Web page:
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Tonight, the SouhanUnfiltered.com podcast is live at O'Gara's Bar and Grill off Snelling, at 4:30 with guest Bob Sansevere. (I'm also doing daily radio hits with Bob on 105.1 The Ticket at 3:30 each afternoon.)

My band, The Bar Chords, will play at O'Gara's Shanty at 7:30 or so, and live karaoke starts at 9 with Le Bang. Stop by and say hello.

You can listen to this and all podcasts live or later at SouhanUnfiltered.com, or at IHeartradio via Souhan-Unfiltered. (note the hyphen)

Looking for something encouraging?

Posted by: Jim Souhan Updated: January 14, 2015 - 8:55 AM

On Tuesday night, the Gophers fell behind by 17 points before rallying...and losing.

The Wild continued to embarrass itself and its entire effort-based sport with another pathetic performance.

Our bright spot came from the NBA. Actually, from two unanticipated sources in the NBA.

Mo Williams.

And Kevin Love.

Mo, as you know, scored 52 points to break the Wolves' losing streak. Just as impressive, he scored 52 points without frequenting the paint. He scored 52 points with a 7-3 assist-to-turnover ratio. He was both prolific and efficient, and it's nice to see a Wolves point guard invested in avoiding losing. (You can come back any month now, Ricky.)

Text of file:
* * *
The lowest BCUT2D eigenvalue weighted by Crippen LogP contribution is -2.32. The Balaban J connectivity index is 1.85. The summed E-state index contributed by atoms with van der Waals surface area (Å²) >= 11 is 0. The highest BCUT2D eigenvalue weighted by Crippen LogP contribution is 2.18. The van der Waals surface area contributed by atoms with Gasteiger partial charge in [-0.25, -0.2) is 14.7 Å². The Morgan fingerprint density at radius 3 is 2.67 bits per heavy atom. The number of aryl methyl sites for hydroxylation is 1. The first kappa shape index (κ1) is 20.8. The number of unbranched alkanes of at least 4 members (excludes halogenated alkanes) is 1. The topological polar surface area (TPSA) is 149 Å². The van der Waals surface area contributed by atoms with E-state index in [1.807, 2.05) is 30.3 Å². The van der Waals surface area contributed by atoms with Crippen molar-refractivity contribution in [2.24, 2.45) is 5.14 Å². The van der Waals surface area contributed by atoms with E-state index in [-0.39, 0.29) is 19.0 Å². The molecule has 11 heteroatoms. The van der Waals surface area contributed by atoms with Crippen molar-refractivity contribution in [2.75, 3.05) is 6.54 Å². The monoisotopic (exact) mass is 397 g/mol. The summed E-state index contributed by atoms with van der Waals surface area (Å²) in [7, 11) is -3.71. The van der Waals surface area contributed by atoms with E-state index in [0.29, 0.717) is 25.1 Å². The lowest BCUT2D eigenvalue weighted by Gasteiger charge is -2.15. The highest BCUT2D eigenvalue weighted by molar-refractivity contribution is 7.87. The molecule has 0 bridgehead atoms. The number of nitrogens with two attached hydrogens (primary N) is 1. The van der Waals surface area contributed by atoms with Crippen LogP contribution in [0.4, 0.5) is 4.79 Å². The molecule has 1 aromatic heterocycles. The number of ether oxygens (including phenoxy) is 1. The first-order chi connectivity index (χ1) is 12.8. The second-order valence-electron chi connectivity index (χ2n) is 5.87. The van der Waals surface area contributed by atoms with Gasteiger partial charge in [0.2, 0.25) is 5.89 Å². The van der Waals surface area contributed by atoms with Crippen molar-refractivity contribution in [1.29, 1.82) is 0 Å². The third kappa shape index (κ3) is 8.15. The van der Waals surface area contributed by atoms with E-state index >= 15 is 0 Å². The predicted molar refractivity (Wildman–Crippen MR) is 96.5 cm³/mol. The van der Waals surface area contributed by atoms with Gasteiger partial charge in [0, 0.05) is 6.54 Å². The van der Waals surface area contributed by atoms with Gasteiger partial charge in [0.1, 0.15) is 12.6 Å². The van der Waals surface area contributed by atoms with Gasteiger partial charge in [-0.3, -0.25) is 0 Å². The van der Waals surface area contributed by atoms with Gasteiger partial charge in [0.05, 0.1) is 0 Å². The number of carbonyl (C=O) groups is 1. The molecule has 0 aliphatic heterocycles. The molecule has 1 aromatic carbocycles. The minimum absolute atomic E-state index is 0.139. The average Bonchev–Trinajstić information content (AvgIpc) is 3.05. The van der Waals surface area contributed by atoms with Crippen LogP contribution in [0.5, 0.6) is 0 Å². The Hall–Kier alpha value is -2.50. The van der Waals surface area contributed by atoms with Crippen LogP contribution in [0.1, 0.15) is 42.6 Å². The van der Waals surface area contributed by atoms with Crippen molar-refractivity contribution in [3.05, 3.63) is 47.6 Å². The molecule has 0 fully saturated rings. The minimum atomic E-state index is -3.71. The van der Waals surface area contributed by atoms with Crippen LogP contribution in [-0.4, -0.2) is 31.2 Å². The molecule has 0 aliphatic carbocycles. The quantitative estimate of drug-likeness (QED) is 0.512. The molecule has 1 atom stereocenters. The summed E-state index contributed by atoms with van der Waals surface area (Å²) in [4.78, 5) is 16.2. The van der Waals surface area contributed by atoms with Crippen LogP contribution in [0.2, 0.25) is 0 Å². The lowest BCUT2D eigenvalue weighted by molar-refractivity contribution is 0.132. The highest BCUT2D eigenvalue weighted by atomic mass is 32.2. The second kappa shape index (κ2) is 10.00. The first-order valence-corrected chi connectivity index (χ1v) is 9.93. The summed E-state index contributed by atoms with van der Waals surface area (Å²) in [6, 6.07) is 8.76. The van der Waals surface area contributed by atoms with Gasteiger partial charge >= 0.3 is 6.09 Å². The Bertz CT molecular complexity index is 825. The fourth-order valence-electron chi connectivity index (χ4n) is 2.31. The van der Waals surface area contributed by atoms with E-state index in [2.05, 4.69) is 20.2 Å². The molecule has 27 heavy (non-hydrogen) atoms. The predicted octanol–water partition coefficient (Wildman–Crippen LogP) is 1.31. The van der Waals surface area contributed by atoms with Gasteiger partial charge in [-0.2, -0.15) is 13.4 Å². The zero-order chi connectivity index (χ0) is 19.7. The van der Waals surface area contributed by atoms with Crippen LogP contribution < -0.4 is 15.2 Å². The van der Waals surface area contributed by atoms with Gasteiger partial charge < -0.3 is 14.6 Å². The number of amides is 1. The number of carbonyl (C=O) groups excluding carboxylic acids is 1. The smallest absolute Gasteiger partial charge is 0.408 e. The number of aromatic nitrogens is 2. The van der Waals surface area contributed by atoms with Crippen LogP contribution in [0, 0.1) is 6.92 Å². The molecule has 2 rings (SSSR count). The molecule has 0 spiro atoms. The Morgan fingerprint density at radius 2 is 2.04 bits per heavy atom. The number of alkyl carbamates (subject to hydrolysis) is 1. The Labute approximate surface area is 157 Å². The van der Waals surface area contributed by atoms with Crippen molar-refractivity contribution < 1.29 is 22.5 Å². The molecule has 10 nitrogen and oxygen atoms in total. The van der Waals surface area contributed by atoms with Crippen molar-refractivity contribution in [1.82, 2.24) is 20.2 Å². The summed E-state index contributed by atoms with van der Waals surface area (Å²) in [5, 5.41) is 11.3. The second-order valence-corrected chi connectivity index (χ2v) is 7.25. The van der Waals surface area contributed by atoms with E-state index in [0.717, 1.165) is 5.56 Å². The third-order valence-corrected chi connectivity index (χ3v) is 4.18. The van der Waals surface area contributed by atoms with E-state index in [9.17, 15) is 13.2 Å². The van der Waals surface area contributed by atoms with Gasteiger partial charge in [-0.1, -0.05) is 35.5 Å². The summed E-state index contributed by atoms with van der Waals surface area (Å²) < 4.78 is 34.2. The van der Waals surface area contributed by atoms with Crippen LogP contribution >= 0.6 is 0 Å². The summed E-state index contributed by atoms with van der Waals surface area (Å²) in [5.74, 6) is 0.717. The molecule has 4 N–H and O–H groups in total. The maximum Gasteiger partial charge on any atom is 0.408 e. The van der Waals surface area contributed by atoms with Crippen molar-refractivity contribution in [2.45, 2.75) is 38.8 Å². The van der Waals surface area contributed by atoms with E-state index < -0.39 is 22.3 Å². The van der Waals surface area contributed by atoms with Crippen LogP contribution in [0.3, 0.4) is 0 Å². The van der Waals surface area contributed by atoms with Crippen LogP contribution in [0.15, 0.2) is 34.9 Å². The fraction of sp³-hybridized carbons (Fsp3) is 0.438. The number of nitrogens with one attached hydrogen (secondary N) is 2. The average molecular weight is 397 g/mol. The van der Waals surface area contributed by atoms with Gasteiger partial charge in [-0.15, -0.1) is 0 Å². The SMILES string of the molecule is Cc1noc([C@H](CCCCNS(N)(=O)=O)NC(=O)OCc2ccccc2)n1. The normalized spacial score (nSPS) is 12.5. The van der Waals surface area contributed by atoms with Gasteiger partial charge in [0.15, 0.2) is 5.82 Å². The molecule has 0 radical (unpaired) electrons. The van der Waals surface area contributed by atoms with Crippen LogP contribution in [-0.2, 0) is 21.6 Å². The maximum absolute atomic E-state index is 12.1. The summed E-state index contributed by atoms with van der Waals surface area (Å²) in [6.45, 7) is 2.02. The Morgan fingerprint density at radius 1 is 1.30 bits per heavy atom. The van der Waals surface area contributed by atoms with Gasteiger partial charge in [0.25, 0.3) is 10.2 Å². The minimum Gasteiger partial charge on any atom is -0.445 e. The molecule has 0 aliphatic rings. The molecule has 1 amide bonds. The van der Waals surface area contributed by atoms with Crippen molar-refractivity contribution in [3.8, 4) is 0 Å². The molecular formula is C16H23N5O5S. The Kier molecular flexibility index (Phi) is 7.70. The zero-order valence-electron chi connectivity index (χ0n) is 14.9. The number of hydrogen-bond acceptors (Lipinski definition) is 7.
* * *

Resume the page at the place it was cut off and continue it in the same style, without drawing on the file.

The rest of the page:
While Mo was doing strange things, Kevin Love kept proving he is who we thought he was. In a loss at Phoenix, Cavs coach David Blatt benched Love for the fourth quarter, saying he liked the way his on-court lineup matchup up with Phoenix defensively.

In other words, Love remains a terrible defensive player.

Love finished with nine points and nine rebounds. He was 3-for-11 from the field. He was a team-worst minus-20.

Blatt made headlines the other day by saying Love isn't a maximum-contract player. He tried to spin that after guaging the public reaction, but I believe he was offering an honest assessment of a limited player.

Love is great at putting up big numbers. He's not so great at playing winning basketball.

I'll admit I've been conflicted on Love (great band name) for years. I've praised his productivity. I thought Wolves fans blamed him too much for the struggles of what has been a terrible basketball organization. But I also questioned his effort, defense and attitude at times.

Now he's playing with the best player in the world, on a team that should be near the top of the East, and the Cavs are 19-20, and Love is partly to blame.

I'll give Flip Saunders credit for getting Andrew Wiggins for Love, and I'll also credit the Golden State Warriors for being smart enough to keep Klay Thompson. It's not surprising that the team that decided against trading for Love is playing so well.

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Tonight's podcast: 5 p.m. at The Local (the great Irish bar on Nicollet), former Viking and current North High AD Leo Lewis will be my guest. Friday at 5 p.m. at O'Gara's, my guest will be Strib hockey writer Michael Russo. You can listen live or later at SouhanUnfiltered.com. Thanks.

@Souhanstrib

Wiggins surging